It’s been a little over two weeks since my last posting and until this morning the days have been rather hot and dry. Haven’t gotten out much either with trying to keep my distance from others these days. Astonishing to me are those who totally ignore the threat and public health orders, from the president on down. Locally, it has been good seeing more awareness and compliance with social distancing and mask usage, although there will always be some who remain totally oblivious or uncaring. Of the times I have been out and about, up until the last few days I haven’t seen many birds and with few exceptions very few butterflies. I can’t say that’s particularly unusual, but it has been a bit disappointing.
One weekend, Rebecca and I did head up to Balsam Glade in the Sandias to take the dirt road down toward Las Huertas Canyon in search of a few butterflies. Not many butterflies that day, but it was good to see a large patch of James’ Buckwheat in bloom and attracting several Square-spotted Blue butterflies. I think these are both females, but included two photos to show a ventral view
and a dorsal view.
It was a major surprise earlier in the week to see a Facebook posting about an Ursine Giant-Skipper sighting – a butterfly that’s extremely rare to see in New Mexico (and maybe anywhere) and one we’d recently been hoping to find. Better yet, the photo was taken by a good friend who quickly got back to me saying he’d seen it in a fairly remote but easily accessible location in the Peloncillo Mountains in New Mexico’s “bootheel”. We immediately made plans to head there to try and find it, but eventually decided to wait until maybe next year after getting a report of someone else working unsuccessfully for it all day a week after it had been seen. Also, might be smarter to go with a group after hearing that flat tires are common on the drive and it’s miles from civilization. We’d made non-refundable hotel reservations in Deming for the trip, however, and headed down there to check on other butterfly locations in that area. Not much flying anywhere around Deming that day unfortunately, and the next morning we took a leisurely route home stopping at City of Rocks State Park and a couple of spots near Silver City. The drive was fun for me as I’d never been to City of Rocks or driven NM 61 through Mimbres Valley before.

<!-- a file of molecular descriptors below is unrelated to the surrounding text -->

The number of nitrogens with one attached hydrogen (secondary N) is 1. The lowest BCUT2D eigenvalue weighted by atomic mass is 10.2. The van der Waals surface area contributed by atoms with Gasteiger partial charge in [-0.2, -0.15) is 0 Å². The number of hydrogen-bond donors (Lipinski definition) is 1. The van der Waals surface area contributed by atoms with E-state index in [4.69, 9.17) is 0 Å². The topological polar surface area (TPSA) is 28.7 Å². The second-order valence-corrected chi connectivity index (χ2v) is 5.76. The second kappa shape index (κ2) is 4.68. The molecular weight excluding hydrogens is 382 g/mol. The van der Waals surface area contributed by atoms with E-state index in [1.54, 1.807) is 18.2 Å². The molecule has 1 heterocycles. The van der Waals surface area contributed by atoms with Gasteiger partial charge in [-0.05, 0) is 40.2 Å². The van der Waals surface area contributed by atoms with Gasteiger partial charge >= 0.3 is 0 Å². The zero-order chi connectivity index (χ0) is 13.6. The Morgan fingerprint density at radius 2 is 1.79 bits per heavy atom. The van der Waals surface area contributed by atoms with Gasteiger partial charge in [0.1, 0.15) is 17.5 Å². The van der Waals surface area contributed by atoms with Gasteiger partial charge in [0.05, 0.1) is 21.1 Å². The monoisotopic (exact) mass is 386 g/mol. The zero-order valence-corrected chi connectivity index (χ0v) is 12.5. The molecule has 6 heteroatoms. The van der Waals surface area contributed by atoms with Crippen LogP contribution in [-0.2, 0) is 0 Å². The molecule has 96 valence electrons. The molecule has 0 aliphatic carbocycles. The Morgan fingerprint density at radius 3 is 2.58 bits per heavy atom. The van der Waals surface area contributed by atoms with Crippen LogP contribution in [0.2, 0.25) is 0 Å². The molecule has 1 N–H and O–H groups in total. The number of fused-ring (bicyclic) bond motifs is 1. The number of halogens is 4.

At our first stop just outside the park a Western Pygmy-Blue was just lit up in the early morning sun.
After completely misreading the map and failing to note the obvious road sign at the first pullout for the park, we walked a 1.95 mile loop trail which we would later find out was the Cienega Trail, and was only about 1.5 miles from the actual park entrance and Visitor Center (oops!). Highlights of our short visit there included seeing a pair of Scott’s Orioles, a Greater Roadrunner dashing around,
and a Swainson’s Hawk that observed us for awhile from a perch on top of one of the massive rocks before flying off.
Back on NM 61 toward Railroad Canyon was a fabulous drive on a good highway, zero traffic, and the lush green valley of the Mimbres River. Quite a bit of thistle and milkweed along the side of the road had us slowing down and occasionally stopping to look for butterflies. Once again, not many butterflies but I did manage to have a Cloudless Sulphur perch nicely for a photograph.
Railroad Canyon was also quite pleasant for mid-summer in southern New Mexico, but pretty quiet for butterflies unlike several past visits. We would get to see a Four-spotted Skipperling
and our first Tailed-Blue for the year. I’ve labeled it as a Western Tailed-Blue based on range maps in my field guides, although it may well be the case that it is an Eastern Tailed-Blue based on information from our local expert.
What was interesting there was the great variety of wildflowers, several of which I’d never seen before, including Cardinal Catchfly
and Sweet Four-O’Clock.
Interesting drive home, too, and the first time I’d taken NM 152 heading east over Emory Pass. (Past trips have always been heading west toward Silver City.)
During the last two weekends, Rebecca and I met at Sevilleta NWR hoping to see a couple of the special butterflies we’ve had there in the past about this time of year. Our first visit did turn up one of them, a Rita Blue,
but despite all the buckwheat in bloom, that would be the only one we’d see on either visit. We did see a few other common species, but none of the Palmer’s Metalmark or Cloudless Sulphur we’d hoped for. As usual, there were plenty of lizards running around and lots of Walking Sticks
and Desert Spider Beetles.
This past week has been surprising in the birds I’ve seen in a couple of spots. At Embudito on Tuesday morning, there were several Blue-gray Gnatcatchers chasing each other around, at least two Rock Wrens (a bird I usually don’t see there until late Fall),
and a Green-tailed Towhee out in the open near the spring.
On Thursday, walking the ditch in Corrales between East Ella and Dixon, there were quite a few Wilson’s Warblers,
an entertaining flock of Bushtits drying off after what looks like had been a group bathing session,
and most surprising, a Northern Waterthrush along the shoreline. That’s a species I rarely ever get to see, but mentioning my sighting to another obvious birder was informed he’d just seen one further up the path.
Then today a friend told me about a Western Screech-Owl being seen in a cavity where I’d seen one a single time in early 2017. Naturally, I had to run down to take a look and as I approached it was sitting almost completely in the open. When it noticed me looking, it quickly ducked back inside and out of sight. In my experience, they usually just sit there keeping an eye on things, but not moving or even opening an eye, so that was a bit of a surprise. I wandered off and waited a few minutes before returning quietly to see if it was back out. Almost, but not quite.
Might just have to take another look soon.